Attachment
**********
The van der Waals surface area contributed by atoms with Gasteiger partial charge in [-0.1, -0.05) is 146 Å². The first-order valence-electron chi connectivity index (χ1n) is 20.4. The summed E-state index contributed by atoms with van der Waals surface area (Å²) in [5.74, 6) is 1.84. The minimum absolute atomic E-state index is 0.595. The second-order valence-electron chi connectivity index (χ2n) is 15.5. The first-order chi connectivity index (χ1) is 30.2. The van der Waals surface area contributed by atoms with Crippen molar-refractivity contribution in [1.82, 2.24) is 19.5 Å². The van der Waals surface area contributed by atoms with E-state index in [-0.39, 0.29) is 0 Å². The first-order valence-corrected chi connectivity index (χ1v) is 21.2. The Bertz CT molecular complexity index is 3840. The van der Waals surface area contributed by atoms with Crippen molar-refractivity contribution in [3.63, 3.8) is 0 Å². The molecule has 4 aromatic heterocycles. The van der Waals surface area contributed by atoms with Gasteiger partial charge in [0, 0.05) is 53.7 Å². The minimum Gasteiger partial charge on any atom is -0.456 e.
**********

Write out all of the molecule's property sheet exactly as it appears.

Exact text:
The van der Waals surface area contributed by atoms with Gasteiger partial charge in [-0.1, -0.05) is 146 Å². The first-order valence-electron chi connectivity index (χ1n) is 20.4. The summed E-state index contributed by atoms with van der Waals surface area (Å²) in [5.74, 6) is 1.84. The minimum absolute atomic E-state index is 0.595. The second-order valence-electron chi connectivity index (χ2n) is 15.5. The first-order chi connectivity index (χ1) is 30.2. The van der Waals surface area contributed by atoms with Crippen molar-refractivity contribution in [1.82, 2.24) is 19.5 Å². The van der Waals surface area contributed by atoms with E-state index in [-0.39, 0.29) is 0 Å². The first-order valence-corrected chi connectivity index (χ1v) is 21.2. The Bertz CT molecular complexity index is 3840. The van der Waals surface area contributed by atoms with Crippen molar-refractivity contribution in [3.63, 3.8) is 0 Å². The molecule has 4 aromatic heterocycles. The van der Waals surface area contributed by atoms with Gasteiger partial charge in [0, 0.05) is 53.7 Å². The minimum Gasteiger partial charge on any atom is -0.456 e.